# Part 3—Generate Time Series Plots

## Step 1 – Consider How to Calculate the Rate of Station Motion

The rate of station motion is a measure of its change in position over time. Given that your spreadsheet describes a series of positions at different times, it seems that it would be simple to calculate the rate of station motion using the standard distance formula (Distance = Rate X Time). However, as daily positions of the station show substantial variation, the long term trend of the station's change in position is a much more valid measurement of a station's motion.

To calculate the velocity of a station, the GPS data are plotted into graphs comparing position to time. This type of graph is called a **Time Series Plot (TSP)**. The slope of the trend line of data in a TSP reveals the velocity of the station in a specific direction.

In this activity, you will construct a North TSP and an East TSP to calculate the station's velocity in each direction. You'll combine these two velocity vectors to calculate the total horizontal motion of the station. The vertical motion of the GPS station will not be explored in this activity; however, it is a useful parameter for analyzing crustal movement near glaciers, volcanoes, calderas, and normal and reverse faults.

## Step 2 – Prepare your Spreadsheet for Graphing

- Save your spreadsheet from Part 1 as an Excel Worksheet (.xls)
- Choose
**Edit > Move or Copy Sheet...**and copy your current worksheet onto a new worksheet for making graphs.

- On your second worksheet, delete the top 8 rows of information to make it easier for you to generate graphs.
- Apply appropriate formats to the first four columns of data.
- Click in a column header to select the column.
- Choose
**Format > Cells...** - Select
**Date**for the first column with**Type: mm/dd/yy**, and**Number**, with 2 decimal places for the next three columns.

- Save your file again.

## Step 3 – Generate a Time Series Plot (TSP) for the North Position Data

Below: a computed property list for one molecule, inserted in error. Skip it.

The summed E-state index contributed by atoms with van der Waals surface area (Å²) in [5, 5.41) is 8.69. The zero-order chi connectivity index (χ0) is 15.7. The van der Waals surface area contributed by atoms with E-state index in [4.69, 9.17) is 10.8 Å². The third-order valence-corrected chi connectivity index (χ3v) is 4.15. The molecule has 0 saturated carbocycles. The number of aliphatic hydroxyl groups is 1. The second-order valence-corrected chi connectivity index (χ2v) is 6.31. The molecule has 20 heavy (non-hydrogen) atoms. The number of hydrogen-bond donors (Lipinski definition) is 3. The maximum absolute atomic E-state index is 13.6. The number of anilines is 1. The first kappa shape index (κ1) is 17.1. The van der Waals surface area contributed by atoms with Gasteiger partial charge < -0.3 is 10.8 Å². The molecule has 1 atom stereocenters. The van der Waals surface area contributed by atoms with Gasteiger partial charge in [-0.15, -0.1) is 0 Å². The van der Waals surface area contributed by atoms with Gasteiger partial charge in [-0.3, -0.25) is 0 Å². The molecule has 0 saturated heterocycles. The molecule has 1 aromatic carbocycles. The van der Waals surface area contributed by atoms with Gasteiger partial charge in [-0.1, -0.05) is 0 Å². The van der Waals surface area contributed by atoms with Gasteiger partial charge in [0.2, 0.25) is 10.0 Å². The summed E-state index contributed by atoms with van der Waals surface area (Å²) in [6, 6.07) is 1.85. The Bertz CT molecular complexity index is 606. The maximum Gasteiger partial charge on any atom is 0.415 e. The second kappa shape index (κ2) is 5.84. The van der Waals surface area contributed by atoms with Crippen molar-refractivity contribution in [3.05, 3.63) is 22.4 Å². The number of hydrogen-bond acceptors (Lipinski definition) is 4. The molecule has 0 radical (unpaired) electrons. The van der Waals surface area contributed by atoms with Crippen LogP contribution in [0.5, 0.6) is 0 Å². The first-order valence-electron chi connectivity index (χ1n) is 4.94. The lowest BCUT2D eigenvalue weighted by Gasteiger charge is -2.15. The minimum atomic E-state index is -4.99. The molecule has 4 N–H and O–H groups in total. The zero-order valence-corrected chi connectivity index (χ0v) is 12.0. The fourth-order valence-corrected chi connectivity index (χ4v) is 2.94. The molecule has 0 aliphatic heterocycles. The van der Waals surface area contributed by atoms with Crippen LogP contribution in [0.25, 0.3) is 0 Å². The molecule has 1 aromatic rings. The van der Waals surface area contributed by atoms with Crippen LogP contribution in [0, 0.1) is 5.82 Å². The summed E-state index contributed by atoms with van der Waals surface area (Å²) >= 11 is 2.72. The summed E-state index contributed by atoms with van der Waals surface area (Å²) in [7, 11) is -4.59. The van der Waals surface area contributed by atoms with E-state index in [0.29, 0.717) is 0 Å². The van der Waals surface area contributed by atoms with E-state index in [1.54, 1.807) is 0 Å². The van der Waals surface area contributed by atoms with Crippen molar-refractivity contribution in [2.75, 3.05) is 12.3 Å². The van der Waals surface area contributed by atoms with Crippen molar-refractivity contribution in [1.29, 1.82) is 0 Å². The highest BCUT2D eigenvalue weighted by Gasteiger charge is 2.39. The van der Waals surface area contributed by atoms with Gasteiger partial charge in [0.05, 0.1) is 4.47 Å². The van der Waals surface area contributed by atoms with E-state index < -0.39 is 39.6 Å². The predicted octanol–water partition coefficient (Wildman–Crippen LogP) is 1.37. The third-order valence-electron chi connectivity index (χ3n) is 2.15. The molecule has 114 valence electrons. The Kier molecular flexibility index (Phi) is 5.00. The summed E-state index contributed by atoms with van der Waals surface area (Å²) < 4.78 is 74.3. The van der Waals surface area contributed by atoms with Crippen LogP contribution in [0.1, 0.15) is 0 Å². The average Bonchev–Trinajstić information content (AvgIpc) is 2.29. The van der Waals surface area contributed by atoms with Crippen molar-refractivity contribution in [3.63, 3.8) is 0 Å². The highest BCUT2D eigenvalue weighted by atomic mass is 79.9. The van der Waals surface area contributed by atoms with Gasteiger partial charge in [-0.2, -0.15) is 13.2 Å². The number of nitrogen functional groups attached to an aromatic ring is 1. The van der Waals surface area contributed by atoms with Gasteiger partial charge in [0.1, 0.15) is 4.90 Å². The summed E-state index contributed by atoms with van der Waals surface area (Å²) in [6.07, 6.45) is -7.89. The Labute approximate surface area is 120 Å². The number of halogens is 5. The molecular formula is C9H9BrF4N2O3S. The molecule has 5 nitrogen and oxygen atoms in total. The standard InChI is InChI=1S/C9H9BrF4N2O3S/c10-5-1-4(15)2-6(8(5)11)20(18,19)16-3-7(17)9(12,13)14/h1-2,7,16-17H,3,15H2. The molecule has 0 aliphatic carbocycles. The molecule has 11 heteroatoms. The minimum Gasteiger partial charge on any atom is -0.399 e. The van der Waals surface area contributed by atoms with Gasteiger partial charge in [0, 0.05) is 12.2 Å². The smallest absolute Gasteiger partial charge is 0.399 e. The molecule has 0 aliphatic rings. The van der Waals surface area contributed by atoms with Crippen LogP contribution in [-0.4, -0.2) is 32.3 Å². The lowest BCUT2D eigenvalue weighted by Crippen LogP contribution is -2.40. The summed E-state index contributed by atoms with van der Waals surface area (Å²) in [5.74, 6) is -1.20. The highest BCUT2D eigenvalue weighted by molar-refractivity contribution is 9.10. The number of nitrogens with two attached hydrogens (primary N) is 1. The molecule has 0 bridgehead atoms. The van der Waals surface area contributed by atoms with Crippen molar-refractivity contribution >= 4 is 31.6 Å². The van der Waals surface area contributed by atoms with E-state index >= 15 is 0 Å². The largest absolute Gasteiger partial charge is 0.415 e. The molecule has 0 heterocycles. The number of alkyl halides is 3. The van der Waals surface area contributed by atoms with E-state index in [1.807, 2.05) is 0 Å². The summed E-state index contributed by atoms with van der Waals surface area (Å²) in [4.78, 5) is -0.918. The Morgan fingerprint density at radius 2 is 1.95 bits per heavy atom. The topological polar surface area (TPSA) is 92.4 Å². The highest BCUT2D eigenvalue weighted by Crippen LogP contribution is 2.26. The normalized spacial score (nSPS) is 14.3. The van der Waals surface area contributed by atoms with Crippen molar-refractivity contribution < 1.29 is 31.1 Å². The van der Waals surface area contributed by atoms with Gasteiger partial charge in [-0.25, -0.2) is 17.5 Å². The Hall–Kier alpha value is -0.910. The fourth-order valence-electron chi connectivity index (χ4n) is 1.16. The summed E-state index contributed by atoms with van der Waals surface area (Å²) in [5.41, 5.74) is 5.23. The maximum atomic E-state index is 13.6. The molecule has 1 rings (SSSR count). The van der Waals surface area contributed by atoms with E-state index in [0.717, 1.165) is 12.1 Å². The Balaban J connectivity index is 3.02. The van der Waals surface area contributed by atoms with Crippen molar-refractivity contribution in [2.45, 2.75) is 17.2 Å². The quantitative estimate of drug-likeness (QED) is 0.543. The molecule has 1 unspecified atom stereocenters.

- Click the column A header to select the
**Date**column. - Control-click (Command-click on a Macintosh) the column B header to add the
**North**column to your selection. NOTE: When you come back to these instructions for the East Time Series Plot, use this same method to select two columns of data that are not directly next to one another. - Click the Chart Wizard icon or select
**Insert > Chart...** - Make a graph that shows Dates on the
**X**axis and North Positions on the**Y**axis. Choose the XY (Scatter) under Chart Type and the first example under Chart Sub-type (scatter). Click**Next**. NOTE: Depending upon your version of Excel, the directions may look slightly different for selecting Scatter Charts. - In Step 3 of 4 in the Chart Wizard,
- click the
**Titles**tab and give descriptive names to your graph and both axes. - under the
**Legend**tab, uncheck the**Show Legend**box as legends have no meaning for scatter plots. - choose your own preferences for options under the other tabs.

- click the
- In step 4 of 4 in the Chart Wizard, click the radio button to place the chart
**in a new sheet**and click**Finish**. - Take a look at your graph... The X axis may appear in the middle of the graph, but if you have Dates along the X axis and North positions on the Y axis, choose
**File > Save**to save your work.

**Series**that will be plotted on the X and Y axes.

In Step 2 of 4 of the Chart Wizard, the Data Range tab will show the cell addresses of all the cells you selected. For the North example, this includes addresses in columns A and B. As your data are in columns, the **Columns** radio button should be selected.

Still in Step 2 of 4, click the **Series** tab to check or modify which data series will be plotted on each axis. You want to plot **Date** values (cell addresses from column A) on the **X** axis, and **North** positions on the **Y** axis. NOTE: In some versions of Excel, the data range and cell addresses can be checked or adjusted by selecting **Chart > Source Data...**

## Step 4 – Clean up the Graph

- Change the placement where the
**X**axis crosses the**Y**axis.- Double-click any number on the
**Y**axis. - Click the
**Scale**tab. - For the
**Value (x) axis crosses at**, type in the minimum Y value from your graph, for example**-10**, then click**OK**.

- Double-click any number on the
- If necessary, adjust the number format and grid units of the X axis.
- Double-click any date on the
**X**axis of your graph. - If your dates appear in an odd format, click the
**Number**tab and select**Date**. Under**Type**select the mm/dd/yy option. - If your data are 'squished' in the middle of the graph, click the
**Scale**tab and change the values in the**X**axis scale so the data fill the graph. - Make any other adjustments as desired to change the appearance of your graph then click
**OK**.

- Double-click any date on the
- Save your file.

**Talk About It...**

What does this graph tell you? Think about and discuss what the graphical representation of the data indicates about the location on Earth where the data were collected.